Thanks to credit cards, it’s easy to buy things you can’t actually afford. You may put a major purchase on a credit card from time to time that you can’t pay off in full, but if you make a habit of carrying a balance, that could be a financial red flag.
Unfortunately, this is all too common. According to a recent report from the Consumer Financial Protection Bureau, nearly half of credit card users don’t pay off their bills each month, and the average unpaid balance is nearly $4,800.
Here’s why Suze Orman said that carrying a balance is a warning sign that you’re living beyond your means and aren’t being “financially honest.”
If You’re Carrying Credit Card Debt, You May Not Be Separating Your Wants From Needs
Sometimes, you need to rely on a credit card just to get by. But for many people who regularly carry balances, this is often not the case.
“I totally get it if you have limited income and find yourself using a credit card to pay for essentials. But I sense that many of you with more income are not being financially honest with yourselves,” Suze Orman said in a recent blog post.
As Orman notes, many Americans who are carrying credit card debt have higher-than-average incomes.
“More than half of households surveyed by the [Consumer Financial Protection Bureau] with income between $80,000 and $125,000 have unpaid credit card balances, with an average balance of more than $7,500,” she said in the post. “Nearly one-third of households with income greater than $125,000 are also carrying costly credit card debt, with an average unpaid balance of around $7,400.”
Orman said that if you fall into these categories, it’s likely that you’re overspending on wants.
“If [you’re carrying credit card debt] because of a big medical out-of-pocket cost that’s one thing. Or groceries. Or the utility bills. But be honest: Is your credit card debt a signal that you have inadvertently become a victim of lifestyle creep? That’s the tendency to spend more when we make more,” she said in the post.
“If you are making a solid income and still can’t avoid credit card debt,” she continued, “I think that may likely be a sign you are living beyond your means.”
If You’re Making a High Income and Still ‘Struggling,’ It May Be Time To Reassess Your Spending
Orman said that she finds the fact that many high-income earners are taking on debt to be concerning.
“I was frustrated to read in the same report that 1 in 4 households with income between $80,000 to $125,000 reported that they have trouble covering their monthly expenses. And nearly 1 in 4 said that if their household’s main source of income disappeared, they didn’t have enough savings to cover more than one month of their expenses,” she wrote in the blog post.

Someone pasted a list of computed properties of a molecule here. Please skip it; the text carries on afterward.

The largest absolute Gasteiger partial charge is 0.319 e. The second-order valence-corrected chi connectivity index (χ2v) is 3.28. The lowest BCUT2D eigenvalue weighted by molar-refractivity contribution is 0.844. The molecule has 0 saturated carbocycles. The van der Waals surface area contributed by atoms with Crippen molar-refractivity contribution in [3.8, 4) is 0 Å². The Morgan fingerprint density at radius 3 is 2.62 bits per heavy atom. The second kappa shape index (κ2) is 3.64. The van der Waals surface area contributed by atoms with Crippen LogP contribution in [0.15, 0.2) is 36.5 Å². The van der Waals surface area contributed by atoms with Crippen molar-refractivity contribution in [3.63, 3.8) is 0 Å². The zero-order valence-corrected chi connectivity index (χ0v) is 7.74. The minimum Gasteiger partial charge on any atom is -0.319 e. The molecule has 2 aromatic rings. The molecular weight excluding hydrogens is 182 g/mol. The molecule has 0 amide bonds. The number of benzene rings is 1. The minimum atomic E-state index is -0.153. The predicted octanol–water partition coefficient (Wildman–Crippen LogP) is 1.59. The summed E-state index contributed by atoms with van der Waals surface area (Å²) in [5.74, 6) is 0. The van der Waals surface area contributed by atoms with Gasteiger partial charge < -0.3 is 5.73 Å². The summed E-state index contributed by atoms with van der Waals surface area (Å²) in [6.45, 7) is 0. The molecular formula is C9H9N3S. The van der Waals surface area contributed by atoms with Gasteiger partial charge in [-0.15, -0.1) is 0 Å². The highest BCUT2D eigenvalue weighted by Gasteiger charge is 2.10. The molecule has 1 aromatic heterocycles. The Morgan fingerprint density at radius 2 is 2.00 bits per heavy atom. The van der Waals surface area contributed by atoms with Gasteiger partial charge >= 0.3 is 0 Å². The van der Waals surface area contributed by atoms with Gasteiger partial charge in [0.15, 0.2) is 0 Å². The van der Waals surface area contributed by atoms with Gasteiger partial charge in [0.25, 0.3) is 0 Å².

“Again, I can’t help but think that for many of you, that’s because of choices to spend more than you honestly need to,” she continued.
Some common examples of overspending include living in an expensive home or rental, driving a luxury car you can’t actually afford, or simply making “want” purchases throughout the month that can quickly add up.
“Scale back what you’re spending on streaming, eating out, concerts and constant wardrobe changes — then all that savings can be redirected into building up your emergency savings,” Orman said in the post.
You May Be Causing Yourself Unnecessary Financial Stress
If you live with credit card debt but don’t have to, you’re doing yourself a disservice, Orman said.
“I am just so frustrated that those of you who have more income are likely making choices that can’t help but cause financial stress,” she wrote in the post. “I realize you can’t move next week. Or trade in the car next month. But you can decide to stand in your truth and start thinking through if it is possible to restructure your spending so you can finally live below your means but within your needs.
“Long-term, I know you will be happier if you can make those changes,” Orman continued. “In the meantime, please please please push yourself to scour your monthly spending on ‘wants’ for potential cuts so you can build up your emergency savings.”
Credit Card Debt Is Becoming Increasingly Expensive
In addition to causing stress, there is also a major negative financial impact of holding onto credit card debt, especially in a high-interest-rate environment.
“The cost of that unpaid balance has gone from expensive to even more expensive,” Orman said in the post. “The average interest rate for card users with an unpaid balance is nearly 21% these days, up from around 16% a year earlier.”
That should be even more motivation to curb your spending and stop living above your means once and for all.
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